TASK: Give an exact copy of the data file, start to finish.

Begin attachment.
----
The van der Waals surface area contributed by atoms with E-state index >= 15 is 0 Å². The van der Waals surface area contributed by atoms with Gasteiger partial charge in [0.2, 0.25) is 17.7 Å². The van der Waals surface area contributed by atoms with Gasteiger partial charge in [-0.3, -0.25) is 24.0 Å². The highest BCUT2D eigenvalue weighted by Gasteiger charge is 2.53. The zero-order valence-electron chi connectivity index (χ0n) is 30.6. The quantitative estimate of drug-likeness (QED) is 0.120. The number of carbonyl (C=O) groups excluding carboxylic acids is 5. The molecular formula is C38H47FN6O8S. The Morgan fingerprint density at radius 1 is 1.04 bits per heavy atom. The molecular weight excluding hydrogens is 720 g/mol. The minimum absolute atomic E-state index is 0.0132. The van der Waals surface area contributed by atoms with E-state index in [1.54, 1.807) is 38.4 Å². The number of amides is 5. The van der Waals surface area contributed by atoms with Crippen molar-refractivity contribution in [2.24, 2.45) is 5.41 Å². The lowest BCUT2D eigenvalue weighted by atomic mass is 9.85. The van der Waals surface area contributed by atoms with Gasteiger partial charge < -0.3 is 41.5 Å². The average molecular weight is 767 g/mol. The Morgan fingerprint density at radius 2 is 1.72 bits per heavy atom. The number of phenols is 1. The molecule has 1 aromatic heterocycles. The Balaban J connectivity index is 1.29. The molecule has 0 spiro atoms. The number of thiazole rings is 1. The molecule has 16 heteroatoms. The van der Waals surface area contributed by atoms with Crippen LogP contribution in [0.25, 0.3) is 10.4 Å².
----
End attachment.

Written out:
The van der Waals surface area contributed by atoms with E-state index >= 15 is 0 Å². The van der Waals surface area contributed by atoms with Gasteiger partial charge in [0.2, 0.25) is 17.7 Å². The van der Waals surface area contributed by atoms with Gasteiger partial charge in [-0.3, -0.25) is 24.0 Å². The highest BCUT2D eigenvalue weighted by Gasteiger charge is 2.53. The zero-order valence-electron chi connectivity index (χ0n) is 30.6. The quantitative estimate of drug-likeness (QED) is 0.120. The number of carbonyl (C=O) groups excluding carboxylic acids is 5. The molecular formula is C38H47FN6O8S. The Morgan fingerprint density at radius 1 is 1.04 bits per heavy atom. The molecular weight excluding hydrogens is 720 g/mol. The minimum absolute atomic E-state index is 0.0132. The van der Waals surface area contributed by atoms with E-state index in [1.54, 1.807) is 38.4 Å². The number of amides is 5. The van der Waals surface area contributed by atoms with Crippen molar-refractivity contribution in [2.24, 2.45) is 5.41 Å². The lowest BCUT2D eigenvalue weighted by atomic mass is 9.85. The van der Waals surface area contributed by atoms with Gasteiger partial charge < -0.3 is 41.5 Å². The average molecular weight is 767 g/mol. The Morgan fingerprint density at radius 2 is 1.72 bits per heavy atom. The number of phenols is 1. The molecule has 1 aromatic heterocycles. The Balaban J connectivity index is 1.29. The molecule has 0 spiro atoms. The number of thiazole rings is 1. The molecule has 16 heteroatoms. The van der Waals surface area contributed by atoms with Crippen LogP contribution in [0.25, 0.3) is 10.4 Å².